Spectral composition of light influences degree of positive phototaxis for insects [14–17]. Differences in wavelength, colour saturation and brightness of light are the most important characteristics that influence insect attraction to lights . Similarities in positive phototaxis exist within orders : for instance, mosquitoes and midges (Diptera) are attracted to ultraviolet (UV), blue and green light [20–23]. House flies (Glossina morsitans morsitans and Musca domestica; Diptera) show slight variation, exhibiting positive phototaxis to green and red lights in addition to UV . Lepidoptera are strongly attracted to UV and blue [25–29], with a peak around 400 nm . Kissing bugs (Hemiptera) are attracted to blue light and are guided by low intensity white lights , whereas honeybees (Hymenoptera) have positive phototaxis peaks in the UV and blue range of light .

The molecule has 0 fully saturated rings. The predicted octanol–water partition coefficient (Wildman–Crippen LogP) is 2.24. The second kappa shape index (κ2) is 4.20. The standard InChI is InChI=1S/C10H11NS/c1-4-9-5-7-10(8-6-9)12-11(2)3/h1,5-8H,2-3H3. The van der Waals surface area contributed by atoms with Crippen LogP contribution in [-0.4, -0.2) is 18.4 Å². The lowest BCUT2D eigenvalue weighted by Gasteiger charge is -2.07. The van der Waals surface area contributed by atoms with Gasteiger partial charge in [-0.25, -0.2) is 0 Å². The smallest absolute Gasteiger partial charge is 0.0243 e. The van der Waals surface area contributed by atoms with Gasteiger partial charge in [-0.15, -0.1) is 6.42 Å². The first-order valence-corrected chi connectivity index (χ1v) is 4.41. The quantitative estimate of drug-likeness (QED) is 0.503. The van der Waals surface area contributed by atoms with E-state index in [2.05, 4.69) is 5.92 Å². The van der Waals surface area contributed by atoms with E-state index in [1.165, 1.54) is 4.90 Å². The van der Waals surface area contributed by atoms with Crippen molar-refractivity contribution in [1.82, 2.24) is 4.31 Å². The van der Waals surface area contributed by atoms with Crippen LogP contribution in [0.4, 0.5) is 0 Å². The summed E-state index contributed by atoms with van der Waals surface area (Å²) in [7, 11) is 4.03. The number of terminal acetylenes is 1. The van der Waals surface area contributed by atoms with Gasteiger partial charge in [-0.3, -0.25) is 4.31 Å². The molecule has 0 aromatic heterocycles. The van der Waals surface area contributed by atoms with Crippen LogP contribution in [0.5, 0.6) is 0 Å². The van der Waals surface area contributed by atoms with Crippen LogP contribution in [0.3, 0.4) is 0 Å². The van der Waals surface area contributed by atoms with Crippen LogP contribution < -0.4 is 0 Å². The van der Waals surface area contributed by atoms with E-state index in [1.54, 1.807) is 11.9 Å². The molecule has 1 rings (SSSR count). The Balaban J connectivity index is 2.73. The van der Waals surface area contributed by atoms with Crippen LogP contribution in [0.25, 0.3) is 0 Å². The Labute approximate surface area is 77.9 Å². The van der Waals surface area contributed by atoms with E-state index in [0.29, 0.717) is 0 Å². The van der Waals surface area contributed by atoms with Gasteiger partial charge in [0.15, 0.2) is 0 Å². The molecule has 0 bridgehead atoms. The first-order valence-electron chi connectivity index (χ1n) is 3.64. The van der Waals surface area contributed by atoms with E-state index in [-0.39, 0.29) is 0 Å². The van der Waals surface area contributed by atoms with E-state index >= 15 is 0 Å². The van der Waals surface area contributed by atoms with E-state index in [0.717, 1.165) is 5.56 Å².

The current trend in lighting technology is to replace older lamp types with energy-efficient light-emitting diode (LED) lamps for both indoor and outdoor lighting. The earliest LED lamps meant for area lighting consisted of a blue LED that was coated with a phosphor to create a full-spectrum white light that had very high emissions in the blue portion of the spectrum (i.e. a high colour temperature >5000 K; high colour temperatures appear ‘cold’, whereas low colour temperatures appear ‘warm’). Subsequent developments have led to LEDs with a range of colour temperatures for outdoor and indoor use (2700–5000 K), but all of these lamp types have more blue light emissions to which flying insects are generally attracted than do some older technologies (e.g. high-pressure sodium and low-pressure sodium lamps) . Experimental investigations into insect attraction to LEDs have been mixed, with one study showing lower attraction of insects to LEDs of a range of colour temperatures than to high-pressure sodium and other lamp types  and another study showing greater attraction to a 4000 K LEDs than to high-pressure sodium lamps and no significant differences in attraction of insects to LEDs of different colour temperatures . Furthermore, because of the full-spectrum nature of high-efficiency outdoor lights like LEDs, scientists have warned against increasing ecological effects resulting from greater blue light emissions, pointing to the effects on bats , insects , circadian rhythms across species [35,36] and ecological interactions [37–39].